You Totally Forgot About This '90s Halloween Movie

Every year around Halloween, lots of people dust off their favorite seasonal movies from their childhood in order to get into the spirit of the holiday. Many of those movies were the work of Disney in the ‘90s, with the most frequently mentioned probably being Hocus Pocus. For others, it's The Nightmare Before Christmas that puts them in the Halloween mood. Or, if a TV movie is more your jam, you’ll turn to the DCOM classic Halloweentown. But there's one Halloween movie you probably forgot about.

I'm talking about the '90s classic Ernest Scared Stupid . There were a number of kids movies in the '80s and '90s starring the character of Ernest P. Worrell, portrayed by the late Jim Varney, such as Ernest Goest to Camp, Ernest Saves Christmas, and Ernest Goes to Jail. But without question, the one that has most stood the test of time is his 1991 Halloween adventure, released theatrically under Disney's Touchstone Pictures label. The movie scared the daylights out of me when I was a kid, and I maintain that there has never been a more frightening movie ever made. To get an idea of what I'm talking about, look no further than this scene.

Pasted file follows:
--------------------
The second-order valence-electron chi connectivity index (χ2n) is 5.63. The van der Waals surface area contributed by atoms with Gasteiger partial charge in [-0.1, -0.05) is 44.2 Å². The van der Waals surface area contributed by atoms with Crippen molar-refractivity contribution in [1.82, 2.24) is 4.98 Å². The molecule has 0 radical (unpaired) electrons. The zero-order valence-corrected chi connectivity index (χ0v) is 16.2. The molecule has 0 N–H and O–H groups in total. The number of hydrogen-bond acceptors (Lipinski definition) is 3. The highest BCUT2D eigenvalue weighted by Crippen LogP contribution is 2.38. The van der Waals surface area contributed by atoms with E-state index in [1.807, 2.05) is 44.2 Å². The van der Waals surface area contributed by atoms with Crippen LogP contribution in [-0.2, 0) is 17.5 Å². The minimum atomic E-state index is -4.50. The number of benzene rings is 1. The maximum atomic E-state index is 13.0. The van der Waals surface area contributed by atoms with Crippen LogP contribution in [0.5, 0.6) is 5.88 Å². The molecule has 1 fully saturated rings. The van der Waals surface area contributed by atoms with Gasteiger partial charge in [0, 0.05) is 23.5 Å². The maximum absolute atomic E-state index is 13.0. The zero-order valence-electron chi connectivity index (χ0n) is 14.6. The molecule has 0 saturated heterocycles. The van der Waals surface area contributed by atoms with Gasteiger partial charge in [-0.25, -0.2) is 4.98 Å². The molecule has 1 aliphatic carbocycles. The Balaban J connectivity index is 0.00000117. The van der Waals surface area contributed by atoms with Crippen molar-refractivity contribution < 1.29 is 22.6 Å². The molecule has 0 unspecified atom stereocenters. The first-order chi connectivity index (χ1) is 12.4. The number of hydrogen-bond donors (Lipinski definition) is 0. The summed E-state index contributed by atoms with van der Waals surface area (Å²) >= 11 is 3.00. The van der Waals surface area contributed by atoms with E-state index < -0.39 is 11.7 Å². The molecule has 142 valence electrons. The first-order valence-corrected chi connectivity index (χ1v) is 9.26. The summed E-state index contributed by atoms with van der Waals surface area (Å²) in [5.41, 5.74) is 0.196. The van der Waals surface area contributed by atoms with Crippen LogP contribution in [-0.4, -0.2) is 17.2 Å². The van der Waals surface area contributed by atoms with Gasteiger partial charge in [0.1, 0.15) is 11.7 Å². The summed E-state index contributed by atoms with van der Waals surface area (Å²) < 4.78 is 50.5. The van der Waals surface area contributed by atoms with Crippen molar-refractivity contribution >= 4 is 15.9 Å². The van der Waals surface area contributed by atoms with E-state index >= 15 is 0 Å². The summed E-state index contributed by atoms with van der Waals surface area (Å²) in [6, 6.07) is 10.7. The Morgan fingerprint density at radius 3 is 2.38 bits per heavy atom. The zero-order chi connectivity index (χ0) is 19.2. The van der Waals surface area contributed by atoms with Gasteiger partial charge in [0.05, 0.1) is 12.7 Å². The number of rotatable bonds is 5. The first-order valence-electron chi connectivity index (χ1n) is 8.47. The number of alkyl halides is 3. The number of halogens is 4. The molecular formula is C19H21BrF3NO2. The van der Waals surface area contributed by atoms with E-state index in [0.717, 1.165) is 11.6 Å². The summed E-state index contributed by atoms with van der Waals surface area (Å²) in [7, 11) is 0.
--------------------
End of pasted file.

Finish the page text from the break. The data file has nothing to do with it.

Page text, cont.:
Good Lord, that's terrifying. Now here's some context: The story begins in the 1800s, when an evil troll named Trantor terrorizes a Missouri town by turning their children into wooden dolls and feeding off their energy. He is imprisoned under a tree by an ancestor of Ernest, with a curse stating that he can only be released by a descendent of the man who imprisoned him on the night before Halloween. Flash forward to the present day, and you can probably guess what happens. That's right, Ernest inadvertently frees the troll — who is probably the scariest and grossest looking creature ever put to film.

Trantor begins a path of destruction on Halloween, transforming a number of children in the town into wooden dolls. Ernest and some of the kids enlist the help of the wise, witch-like, old lady Hackmore (played by Eartha Kitt!) who informs them that the only way to defeat the troll is through "the heart of a child and a mother's care." Trantor eventually unleashes an army of evil trolls, who battle it out with Ernest and the surviving children. I won't spoil the ending except to say that Hackmore's advice is a riddle that is executed in some unexpected ways.

A truly fun and surprisingly scary example of '90s Halloween fun, Ernest Scared Stupid doesn't receive nearly as much attention as its Disney brethren like Hocus Pocus, Halloweentown, or The Nightmare Before Christmas, but it deserves to be on the Mount Rushmore of Halloween classics just as much as any of them.